Wednesday, September 28, 2011

Interview with an innovative publisher

In my interview for Fringe Magazine with Adam Deutsch, Publisher/Editor of Cooper Dillon Books, most interesting to me was his idea that poetry is on the outskirts of our culture because of an absence of community. We fail to see ourselves -- the poetry world -- as community, and often fail to act as a community, supporting each other in ways that would strengthen the art itself.

Community isn't a new concept, but it's newly emerging as an alternative to the conventional ways of doing things, a more collaborative way to live. You see it in movements like co-housing and sustainable community gardening. A sense of being connected and that we all benefit from working together, not competing with each other. Replacing competition with cooperation. Perhaps it's too much to expect poets and writers not to feel competitive in the difficult process of getting published and developing an audience. But the point Adam made in the interview was that just a little more sense of community would benefit the entire poetry world. More books would get sold and read. I think he's hit on a big idea. More power to him and his press.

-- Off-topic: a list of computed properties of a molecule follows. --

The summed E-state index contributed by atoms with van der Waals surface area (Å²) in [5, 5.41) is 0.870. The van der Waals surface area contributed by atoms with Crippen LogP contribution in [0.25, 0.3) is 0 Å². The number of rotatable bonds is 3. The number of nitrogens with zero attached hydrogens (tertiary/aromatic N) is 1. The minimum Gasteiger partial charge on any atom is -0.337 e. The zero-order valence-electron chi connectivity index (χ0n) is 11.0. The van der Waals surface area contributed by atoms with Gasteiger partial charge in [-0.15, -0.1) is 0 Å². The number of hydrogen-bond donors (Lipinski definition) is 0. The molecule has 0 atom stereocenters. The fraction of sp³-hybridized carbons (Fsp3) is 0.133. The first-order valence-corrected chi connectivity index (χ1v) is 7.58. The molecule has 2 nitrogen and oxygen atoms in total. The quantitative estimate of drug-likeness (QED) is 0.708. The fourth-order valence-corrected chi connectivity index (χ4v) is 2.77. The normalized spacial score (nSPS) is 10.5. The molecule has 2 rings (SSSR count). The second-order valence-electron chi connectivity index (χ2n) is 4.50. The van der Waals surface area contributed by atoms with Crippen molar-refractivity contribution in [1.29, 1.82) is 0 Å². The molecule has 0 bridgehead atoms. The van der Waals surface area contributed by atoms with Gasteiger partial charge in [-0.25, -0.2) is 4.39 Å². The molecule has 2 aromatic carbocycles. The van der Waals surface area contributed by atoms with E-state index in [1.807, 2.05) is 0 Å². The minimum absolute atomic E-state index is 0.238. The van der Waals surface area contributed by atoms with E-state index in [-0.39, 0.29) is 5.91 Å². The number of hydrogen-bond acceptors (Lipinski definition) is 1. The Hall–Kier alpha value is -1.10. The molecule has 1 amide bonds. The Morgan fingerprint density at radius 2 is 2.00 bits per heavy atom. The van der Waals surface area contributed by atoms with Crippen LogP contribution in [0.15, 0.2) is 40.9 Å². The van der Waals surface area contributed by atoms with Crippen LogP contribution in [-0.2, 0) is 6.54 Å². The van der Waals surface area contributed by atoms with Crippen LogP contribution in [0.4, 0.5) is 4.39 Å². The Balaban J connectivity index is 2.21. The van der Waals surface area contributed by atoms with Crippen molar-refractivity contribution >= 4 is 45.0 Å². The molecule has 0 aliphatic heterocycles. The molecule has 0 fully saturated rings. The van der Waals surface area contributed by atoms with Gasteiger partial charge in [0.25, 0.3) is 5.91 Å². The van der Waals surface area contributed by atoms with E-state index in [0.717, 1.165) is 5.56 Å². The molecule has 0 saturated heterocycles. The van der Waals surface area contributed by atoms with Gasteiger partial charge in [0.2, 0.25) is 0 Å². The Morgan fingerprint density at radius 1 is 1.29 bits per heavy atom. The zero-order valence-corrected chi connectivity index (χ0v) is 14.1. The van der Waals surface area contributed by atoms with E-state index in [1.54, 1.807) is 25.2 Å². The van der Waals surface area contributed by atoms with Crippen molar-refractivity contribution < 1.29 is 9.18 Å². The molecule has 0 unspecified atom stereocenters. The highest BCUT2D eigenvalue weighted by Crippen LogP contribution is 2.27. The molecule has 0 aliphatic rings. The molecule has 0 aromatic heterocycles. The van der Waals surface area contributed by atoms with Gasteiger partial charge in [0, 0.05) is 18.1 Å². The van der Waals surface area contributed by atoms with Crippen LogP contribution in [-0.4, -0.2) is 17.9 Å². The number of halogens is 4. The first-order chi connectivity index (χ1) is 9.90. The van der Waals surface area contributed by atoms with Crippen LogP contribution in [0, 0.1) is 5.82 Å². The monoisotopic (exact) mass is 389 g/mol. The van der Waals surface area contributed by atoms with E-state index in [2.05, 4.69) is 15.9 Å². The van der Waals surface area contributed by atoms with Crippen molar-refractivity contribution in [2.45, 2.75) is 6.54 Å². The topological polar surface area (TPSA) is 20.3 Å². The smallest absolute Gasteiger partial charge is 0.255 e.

Monday, September 26, 2011

Fringe - My Interview with Adam Deutsch

Fringe Magazine has just today published my interview with the fascinating Adam Deutsch, Publisher and Editor of Cooper Dillon Books, a poetry press in San Diego, California.

Adam Deutsch has a novel approach to small-press publishing: he avidly collaborates with poets and responds to manuscripts within five weeks of submission. But perhaps to me the most radical idea he has is to find and publish -- and even in some cases, create -- manuscripts of transcendence and lasting importance. High aims, ones I'm in complete sympathy with, as we seem to be getting overwhelmed with poetry publications that may not even outlast the year, let alone a decade. It's a provocative read. And more to come.